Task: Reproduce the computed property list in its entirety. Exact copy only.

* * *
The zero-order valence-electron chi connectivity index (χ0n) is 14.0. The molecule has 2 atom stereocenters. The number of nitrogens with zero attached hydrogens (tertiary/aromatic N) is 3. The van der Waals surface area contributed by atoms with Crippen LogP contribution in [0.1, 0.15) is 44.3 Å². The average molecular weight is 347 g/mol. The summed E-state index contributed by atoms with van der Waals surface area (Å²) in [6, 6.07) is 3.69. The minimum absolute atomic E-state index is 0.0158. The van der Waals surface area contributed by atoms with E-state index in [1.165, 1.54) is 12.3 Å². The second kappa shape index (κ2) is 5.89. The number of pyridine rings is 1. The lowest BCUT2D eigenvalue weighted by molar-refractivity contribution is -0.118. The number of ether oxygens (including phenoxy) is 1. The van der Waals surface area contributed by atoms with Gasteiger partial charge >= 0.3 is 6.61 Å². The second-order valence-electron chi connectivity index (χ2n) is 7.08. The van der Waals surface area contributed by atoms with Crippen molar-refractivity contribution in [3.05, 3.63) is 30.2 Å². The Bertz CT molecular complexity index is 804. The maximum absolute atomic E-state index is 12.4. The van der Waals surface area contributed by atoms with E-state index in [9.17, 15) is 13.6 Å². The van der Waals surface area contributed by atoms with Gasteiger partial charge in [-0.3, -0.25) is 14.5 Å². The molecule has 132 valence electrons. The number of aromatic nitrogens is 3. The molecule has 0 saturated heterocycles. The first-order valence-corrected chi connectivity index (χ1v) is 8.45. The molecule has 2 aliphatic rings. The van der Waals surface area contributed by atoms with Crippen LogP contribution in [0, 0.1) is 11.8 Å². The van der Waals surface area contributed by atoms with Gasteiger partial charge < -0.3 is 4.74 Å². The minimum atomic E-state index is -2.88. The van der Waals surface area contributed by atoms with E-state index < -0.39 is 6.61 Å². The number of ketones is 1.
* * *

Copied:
The zero-order valence-electron chi connectivity index (χ0n) is 14.0. The molecule has 2 atom stereocenters. The number of nitrogens with zero attached hydrogens (tertiary/aromatic N) is 3. The van der Waals surface area contributed by atoms with Crippen LogP contribution in [0.1, 0.15) is 44.3 Å². The average molecular weight is 347 g/mol. The summed E-state index contributed by atoms with van der Waals surface area (Å²) in [6, 6.07) is 3.69. The minimum absolute atomic E-state index is 0.0158. The van der Waals surface area contributed by atoms with E-state index in [1.165, 1.54) is 12.3 Å². The second kappa shape index (κ2) is 5.89. The number of pyridine rings is 1. The lowest BCUT2D eigenvalue weighted by molar-refractivity contribution is -0.118. The number of ether oxygens (including phenoxy) is 1. The van der Waals surface area contributed by atoms with Gasteiger partial charge >= 0.3 is 6.61 Å². The second-order valence-electron chi connectivity index (χ2n) is 7.08. The van der Waals surface area contributed by atoms with Crippen molar-refractivity contribution in [3.05, 3.63) is 30.2 Å². The Bertz CT molecular complexity index is 804. The maximum absolute atomic E-state index is 12.4. The van der Waals surface area contributed by atoms with E-state index in [9.17, 15) is 13.6 Å². The van der Waals surface area contributed by atoms with Gasteiger partial charge in [-0.3, -0.25) is 14.5 Å². The molecule has 132 valence electrons. The number of aromatic nitrogens is 3. The molecule has 0 saturated heterocycles. The first-order valence-corrected chi connectivity index (χ1v) is 8.45. The molecule has 2 aliphatic rings. The van der Waals surface area contributed by atoms with Crippen LogP contribution in [0, 0.1) is 11.8 Å². The van der Waals surface area contributed by atoms with Gasteiger partial charge < -0.3 is 4.74 Å². The minimum atomic E-state index is -2.88. The van der Waals surface area contributed by atoms with E-state index < -0.39 is 6.61 Å². The number of ketones is 1.